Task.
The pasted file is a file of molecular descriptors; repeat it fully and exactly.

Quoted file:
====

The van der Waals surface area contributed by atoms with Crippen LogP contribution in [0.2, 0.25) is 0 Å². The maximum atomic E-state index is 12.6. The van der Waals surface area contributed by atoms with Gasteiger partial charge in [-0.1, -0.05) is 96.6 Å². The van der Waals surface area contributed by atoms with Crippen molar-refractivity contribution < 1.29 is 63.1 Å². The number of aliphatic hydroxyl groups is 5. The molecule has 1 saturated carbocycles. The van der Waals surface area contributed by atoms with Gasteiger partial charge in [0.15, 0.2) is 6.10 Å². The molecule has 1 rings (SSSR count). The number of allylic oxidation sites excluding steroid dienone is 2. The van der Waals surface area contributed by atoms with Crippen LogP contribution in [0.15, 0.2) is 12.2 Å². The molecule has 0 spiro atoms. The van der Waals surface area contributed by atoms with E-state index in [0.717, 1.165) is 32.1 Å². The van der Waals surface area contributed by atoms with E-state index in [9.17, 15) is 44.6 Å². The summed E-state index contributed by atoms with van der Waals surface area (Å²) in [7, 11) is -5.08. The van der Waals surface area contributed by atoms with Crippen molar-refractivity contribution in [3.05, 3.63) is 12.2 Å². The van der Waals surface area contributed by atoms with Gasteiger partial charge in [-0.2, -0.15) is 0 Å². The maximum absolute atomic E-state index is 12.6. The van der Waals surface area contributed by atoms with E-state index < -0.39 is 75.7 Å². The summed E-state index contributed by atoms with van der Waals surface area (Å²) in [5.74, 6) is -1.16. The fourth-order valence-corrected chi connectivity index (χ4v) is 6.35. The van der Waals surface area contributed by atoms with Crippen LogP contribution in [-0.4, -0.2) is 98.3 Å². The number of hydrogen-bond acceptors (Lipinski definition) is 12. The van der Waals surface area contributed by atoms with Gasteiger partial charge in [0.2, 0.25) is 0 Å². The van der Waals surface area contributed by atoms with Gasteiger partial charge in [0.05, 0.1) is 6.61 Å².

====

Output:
The van der Waals surface area contributed by atoms with Crippen LogP contribution in [0.2, 0.25) is 0 Å². The maximum atomic E-state index is 12.6. The van der Waals surface area contributed by atoms with Gasteiger partial charge in [-0.1, -0.05) is 96.6 Å². The van der Waals surface area contributed by atoms with Crippen molar-refractivity contribution < 1.29 is 63.1 Å². The number of aliphatic hydroxyl groups is 5. The molecule has 1 saturated carbocycles. The van der Waals surface area contributed by atoms with Gasteiger partial charge in [0.15, 0.2) is 6.10 Å². The molecule has 1 rings (SSSR count). The number of allylic oxidation sites excluding steroid dienone is 2. The van der Waals surface area contributed by atoms with Crippen LogP contribution in [0.15, 0.2) is 12.2 Å². The molecule has 0 spiro atoms. The van der Waals surface area contributed by atoms with E-state index in [0.717, 1.165) is 32.1 Å². The van der Waals surface area contributed by atoms with E-state index in [9.17, 15) is 44.6 Å². The summed E-state index contributed by atoms with van der Waals surface area (Å²) in [7, 11) is -5.08. The van der Waals surface area contributed by atoms with Crippen molar-refractivity contribution in [3.05, 3.63) is 12.2 Å². The van der Waals surface area contributed by atoms with Gasteiger partial charge in [-0.2, -0.15) is 0 Å². The maximum absolute atomic E-state index is 12.6. The van der Waals surface area contributed by atoms with E-state index < -0.39 is 75.7 Å². The summed E-state index contributed by atoms with van der Waals surface area (Å²) in [5.74, 6) is -1.16. The fourth-order valence-corrected chi connectivity index (χ4v) is 6.35. The van der Waals surface area contributed by atoms with Crippen LogP contribution in [-0.4, -0.2) is 98.3 Å². The number of hydrogen-bond acceptors (Lipinski definition) is 12. The van der Waals surface area contributed by atoms with Gasteiger partial charge in [0.2, 0.25) is 0 Å². The van der Waals surface area contributed by atoms with Gasteiger partial charge in [0.05, 0.1) is 6.61 Å².